More on 508 Refresh

here are a few key point to not in my article:

First there is a double standard regarding word wrapping. Neilson, Normal
and almost everyone who study human factors agree that horizontal practice
is a worst practice in web authoring. When people need word wrapping to
support large print, then it is a luxury, Level AAA.  Lainey Feingold told
me that she will not take a case if the vendor passes WCAG Level AA. She
just cannot win.  So word wrapping at Level AAA is just useless, as I think
it was intended.

There have been extensive studies and their results are consistent.  Users
find a need to horizontal scroll one of the most disruptive activities
possible.  Of curse we are speaking of left to right languages. Legge and
many other reading experts have studied horizontal scrolling and its effect
on reading.  People read slower and they cannot find items well.  I will
not give my references here.  When I testify in San Diego I will give a
complete bibliography.  My graduate students will be working to help me
compile this material.  There is no evidence that shows horizontal
scrolling improves reading speed or comprehension.

Now let us be precise.  Most people with low vision read in a range of
20-48 point font.  A point is measured using the Adobe standard 1/72". One
of the problems with 1.4.4 and 1.4.8 is that they do not specify 200% of
what size. That is just too sloppy to be therapeutic.   Many people who
read visually use up to 60 point, that is 5/6".  Now these sizes are not
useful on cell phones or small tablets.  Although, I use 24 point on my
Dell Venue 8, and I can read holding it up close.  However, it is a serious
struggle. My laptop is the real device I carry on the bus. Remember, most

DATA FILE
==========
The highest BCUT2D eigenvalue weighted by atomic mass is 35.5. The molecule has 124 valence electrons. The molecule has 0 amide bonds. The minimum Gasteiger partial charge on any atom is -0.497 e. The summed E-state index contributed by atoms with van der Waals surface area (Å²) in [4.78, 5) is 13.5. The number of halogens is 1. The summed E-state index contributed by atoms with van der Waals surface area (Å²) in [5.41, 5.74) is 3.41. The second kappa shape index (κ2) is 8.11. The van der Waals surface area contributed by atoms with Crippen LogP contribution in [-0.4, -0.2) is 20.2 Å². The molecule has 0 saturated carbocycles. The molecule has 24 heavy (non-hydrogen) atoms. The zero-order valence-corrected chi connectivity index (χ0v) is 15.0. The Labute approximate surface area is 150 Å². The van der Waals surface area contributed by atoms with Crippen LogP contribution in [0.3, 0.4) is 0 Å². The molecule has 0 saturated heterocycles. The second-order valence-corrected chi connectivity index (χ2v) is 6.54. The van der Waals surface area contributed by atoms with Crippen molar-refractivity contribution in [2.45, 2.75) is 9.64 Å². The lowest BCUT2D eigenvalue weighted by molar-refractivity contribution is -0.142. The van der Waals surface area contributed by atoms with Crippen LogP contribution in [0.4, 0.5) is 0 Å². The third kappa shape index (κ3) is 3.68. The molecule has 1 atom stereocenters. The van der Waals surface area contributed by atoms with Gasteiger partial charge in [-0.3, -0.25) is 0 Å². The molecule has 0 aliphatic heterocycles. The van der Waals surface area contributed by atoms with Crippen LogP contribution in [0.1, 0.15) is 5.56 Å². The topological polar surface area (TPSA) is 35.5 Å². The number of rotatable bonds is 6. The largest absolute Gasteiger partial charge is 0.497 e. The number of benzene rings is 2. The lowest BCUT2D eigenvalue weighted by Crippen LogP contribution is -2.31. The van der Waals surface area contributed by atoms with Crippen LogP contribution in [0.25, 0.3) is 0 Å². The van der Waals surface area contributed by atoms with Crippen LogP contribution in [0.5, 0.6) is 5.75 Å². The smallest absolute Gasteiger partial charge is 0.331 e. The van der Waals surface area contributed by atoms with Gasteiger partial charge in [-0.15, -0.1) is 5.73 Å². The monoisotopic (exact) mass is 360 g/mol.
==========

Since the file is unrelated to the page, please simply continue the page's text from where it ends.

of us spend lots of time on the bus so it is really important to have a
portable reading device.  A rule of thumb is that, a laptop is our tablet
and a desktop is like a laptop. I use a 13" tablet and a dual screen
desktop with a 23" and 27" monitor.

People who need enlargement usually choose 13" screens and up.  Now, most
screens these days are really close to 30/60/90 triangles if you look at
the triangle subtended by the diagonal.  So to compute point size is easy.
If the diagonal is 13" and the resolution is 1600/900, the number of pixels
per point is p=(900/((1/2)*13))/72.  So 48 pt = p*48px. In our case that is
48pt = 92px.  Since our page is 900 pixels high, we can fit about six lines
on a page with 1.5 spacing.  Width is a little narrower than height in
general, but lets just say it is 92px again.  The width is 1600 px.  So we
can fit in about 17 characters or 3 words.  That means we can get 6*3=18
words on a page.  That is a good chunk and well worth arranging that way.
With 60 point that number goes down, but the arrangement is still
significantly better than a zoomed image. At 36 point we get more like 8
lines and 4 words per line.  A 32 word page is very readable.

Now the real show stopper in the 508 Refresh is the loss of 1194.22(d):
Documents shall be organized so they are readable without requiring an
associated style sheet.  WCAG 2.0 killed this and provided no replacement.
Early in the process I thought 1.3.1 was the replacement, but WCAG WG is
very clear that flexible data does not include visual flexibility.

This paragraph protected us.  We could always restyle a page.  Word
wrapping was never a problem with a site that met 1194.22(d).  Just strip
the style and restyle or just enlarge.  Either way word wrapping was not a
problem.  Without this protection, the 508 Refresh is empty for low vision.

Screen magnification is 1970s technology. It never worked well.  I've
probably read as many books with horizontal scrolling as anyone in the
world.  You don't get promoted to professor without reading, and in science
there is no other choice but to use magnification.

If 508 rally omits the ability to strip author style and provide reasonable
restructuring, then I will do everything I can to slow it down.  508 cannot
erase the gains low vision made in reading as a result of the current 508.
Right now I am gathering support of some important lobbies.

Sincerely Wayne Dick

I have used all of these sizes depending on my task at hand and my level of
fatigue.  Oh, did I mention, horizontal scrolling is really fatiguing. It
requires a greater cognitive load that continuous reading with word
wrapping.  Once again there is a mountain of data available on this finding.

Received on Thursday, 19 February 2015 03:19:47 UTC